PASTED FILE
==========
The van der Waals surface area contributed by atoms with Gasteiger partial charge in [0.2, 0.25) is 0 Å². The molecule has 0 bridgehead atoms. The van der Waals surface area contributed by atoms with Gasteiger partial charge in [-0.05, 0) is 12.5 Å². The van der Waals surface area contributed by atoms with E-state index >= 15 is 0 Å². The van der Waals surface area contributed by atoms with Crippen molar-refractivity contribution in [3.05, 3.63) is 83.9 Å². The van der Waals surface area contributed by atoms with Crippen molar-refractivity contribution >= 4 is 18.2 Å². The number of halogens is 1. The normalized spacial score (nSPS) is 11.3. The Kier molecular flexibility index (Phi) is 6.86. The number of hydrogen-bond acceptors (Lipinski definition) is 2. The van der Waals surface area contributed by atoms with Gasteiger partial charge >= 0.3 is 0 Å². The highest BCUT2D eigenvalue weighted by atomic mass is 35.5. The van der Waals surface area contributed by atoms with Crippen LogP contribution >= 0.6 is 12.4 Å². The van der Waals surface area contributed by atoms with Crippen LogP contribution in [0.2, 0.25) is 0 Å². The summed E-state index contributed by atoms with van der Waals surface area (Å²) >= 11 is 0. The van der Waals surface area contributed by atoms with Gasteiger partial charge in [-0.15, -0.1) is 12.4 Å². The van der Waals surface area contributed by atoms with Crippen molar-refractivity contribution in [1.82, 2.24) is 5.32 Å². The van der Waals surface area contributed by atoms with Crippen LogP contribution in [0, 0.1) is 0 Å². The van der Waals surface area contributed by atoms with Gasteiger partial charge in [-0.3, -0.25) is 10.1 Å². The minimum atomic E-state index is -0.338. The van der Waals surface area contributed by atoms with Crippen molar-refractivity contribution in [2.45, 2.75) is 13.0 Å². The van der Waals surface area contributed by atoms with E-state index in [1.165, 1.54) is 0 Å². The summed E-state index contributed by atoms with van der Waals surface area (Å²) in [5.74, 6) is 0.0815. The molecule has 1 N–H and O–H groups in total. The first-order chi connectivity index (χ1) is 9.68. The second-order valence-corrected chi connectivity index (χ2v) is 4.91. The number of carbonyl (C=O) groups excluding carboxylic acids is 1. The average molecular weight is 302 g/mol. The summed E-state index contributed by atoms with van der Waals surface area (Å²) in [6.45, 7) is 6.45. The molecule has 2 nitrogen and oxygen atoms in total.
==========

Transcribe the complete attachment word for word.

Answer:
The van der Waals surface area contributed by atoms with Gasteiger partial charge in [0.2, 0.25) is 0 Å². The molecule has 0 bridgehead atoms. The van der Waals surface area contributed by atoms with Gasteiger partial charge in [-0.05, 0) is 12.5 Å². The van der Waals surface area contributed by atoms with E-state index >= 15 is 0 Å². The van der Waals surface area contributed by atoms with Crippen molar-refractivity contribution in [3.05, 3.63) is 83.9 Å². The van der Waals surface area contributed by atoms with Crippen molar-refractivity contribution >= 4 is 18.2 Å². The number of halogens is 1. The normalized spacial score (nSPS) is 11.3. The Kier molecular flexibility index (Phi) is 6.86. The number of hydrogen-bond acceptors (Lipinski definition) is 2. The van der Waals surface area contributed by atoms with Gasteiger partial charge >= 0.3 is 0 Å². The highest BCUT2D eigenvalue weighted by atomic mass is 35.5. The van der Waals surface area contributed by atoms with Crippen LogP contribution >= 0.6 is 12.4 Å². The van der Waals surface area contributed by atoms with Crippen LogP contribution in [0.2, 0.25) is 0 Å². The summed E-state index contributed by atoms with van der Waals surface area (Å²) >= 11 is 0. The van der Waals surface area contributed by atoms with Gasteiger partial charge in [-0.15, -0.1) is 12.4 Å². The van der Waals surface area contributed by atoms with Crippen molar-refractivity contribution in [1.82, 2.24) is 5.32 Å². The van der Waals surface area contributed by atoms with Crippen LogP contribution in [0, 0.1) is 0 Å². The van der Waals surface area contributed by atoms with Gasteiger partial charge in [-0.3, -0.25) is 10.1 Å². The minimum atomic E-state index is -0.338. The van der Waals surface area contributed by atoms with Crippen molar-refractivity contribution in [2.45, 2.75) is 13.0 Å². The van der Waals surface area contributed by atoms with E-state index in [1.165, 1.54) is 0 Å². The summed E-state index contributed by atoms with van der Waals surface area (Å²) in [5.74, 6) is 0.0815. The molecule has 1 N–H and O–H groups in total. The first-order chi connectivity index (χ1) is 9.68. The second-order valence-corrected chi connectivity index (χ2v) is 4.91. The number of carbonyl (C=O) groups excluding carboxylic acids is 1. The average molecular weight is 302 g/mol. The summed E-state index contributed by atoms with van der Waals surface area (Å²) in [6.45, 7) is 6.45. The molecule has 2 nitrogen and oxygen atoms in total.